The first thing is to truly appreciate life more and the people in it. I know that may sound clich√©, but I think it is more applicable to our generation than we realize. I think we live in a world where it has become second nature to, in ways, take life itself and the people in it for granted. We have become so accustomed to letting an Instagram caption, Facebook status, or Snapchat serve as our way of showing the people close to us that we care. While all of that is heart-warming and fine, I think we should challenge ourselves to really cherish each other and let the people in our lives know how important they are to us in whatever genuine way we choose, and that doesn’t always mean through words. This leads me to lesson number 2.

It is no secret that mental health is a serious issue, and it has been brought increasingly more to light in the past weeks. We are all in an especially fragile and vulnerable place in our lives, even on the best day possible. College is a time where we are constantly put to the test and pulled in multiple directions in various capacities: those we thought we had mastered yet have possibly unwoven through the intricacies of life here, and also in those that we have never encountered before. I think that these types of challenges are magnified at a school like this. We attend, arguably, the seventh best school in the United States of America. With that comes the pressure to keep up the perfection that got us here, but that is not a reasonable expectation. The fact of the matter is, no one is perfect. Perfection does not exist, and that is the wonderful and beautiful thing that makes us human. I think for a lot of people, including myself, this is a hard thing to accept and this often leads to a state of confusion, loss, or hopelessness, but it doesn’t have to be a lonely one. Depression, among other mental illnesses is more prevalent than most people realize. On a milder note, so is stress and anxiety. But there is help for these feelings. They are not a dead end, and they are not unfixable.

Take a look around you in this auditorium. There are hundreds of people sitting in this room in support of our beloved friend Madison, whether they knew her personally or not. I absolutely guarantee you, that if you have feelings I described, or that Madison possibly felt, there are this many people who are here to support you as well. Feelings of unexplained sadness, anger, anxiety or stress are not feelings to be ashamed of. They are not a sense of weakness and neither is getting help to overcome these feelings. While it was not for reasons like depression, I will stand up here and admit to all of you that I too have sought professional help for various areas of my life. I bet most of the people in this room who know me have no idea about that, and would maybe never guess that about me, and I think that’s the point. I’m not crazy or weird or insane, I’m just human. I’m not perfect and there have been areas of my life that I knew I needed to improve and that I couldn’t do it alone. I am not ashamed of that and I don’t feel weak for doing so either. I can only hope that if me standing up here and admitting that to 600 people can instill in even just one person the strength and confidence to seek help if they need it, then it was well worth it. I also hope that the stigma attached to this topic can disappear and that we can instead create an atmosphere that is aware and receptive to helping those who need it.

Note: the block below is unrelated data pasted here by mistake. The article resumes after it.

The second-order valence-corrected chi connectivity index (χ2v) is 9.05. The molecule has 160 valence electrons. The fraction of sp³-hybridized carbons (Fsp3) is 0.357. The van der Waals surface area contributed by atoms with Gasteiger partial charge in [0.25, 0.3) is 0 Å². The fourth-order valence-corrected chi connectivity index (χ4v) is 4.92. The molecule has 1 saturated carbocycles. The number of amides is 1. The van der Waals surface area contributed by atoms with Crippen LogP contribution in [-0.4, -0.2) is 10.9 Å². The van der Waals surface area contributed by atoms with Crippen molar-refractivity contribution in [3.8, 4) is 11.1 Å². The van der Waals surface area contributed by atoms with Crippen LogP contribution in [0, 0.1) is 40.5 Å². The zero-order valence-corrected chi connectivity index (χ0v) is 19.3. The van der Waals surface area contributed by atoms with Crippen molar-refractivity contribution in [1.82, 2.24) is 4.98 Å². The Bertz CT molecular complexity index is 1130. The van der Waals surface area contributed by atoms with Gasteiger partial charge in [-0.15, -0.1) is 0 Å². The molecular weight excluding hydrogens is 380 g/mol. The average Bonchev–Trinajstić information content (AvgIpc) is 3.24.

So when I said that, I challenge you to really show the people in your life that you care about them, and that it doesn’t necessarily have to be in words, I meant it like this. Be there for each other. Listen to each other. Include each other. Embrace each other. You never know how far even the smallest acts of kindness will go. In the famous words of Madison, “Today is a day to be strong.” Be strong for each other. She will undoubtedly smile down on each and every one of us as we do so.

Madison. I will never forget the times we shared in our relatively short span of knowing each other. I will forever hold on to the dreams I had of our future together. I will always wish that whatever difference I made in your life could have been enough to keep you here. My only hope now is that you have found your paradise and that your beautiful smile will forever be a permanent feature on your face. I love you. I miss you. And I will forever hold you close to my heart, until we meet again.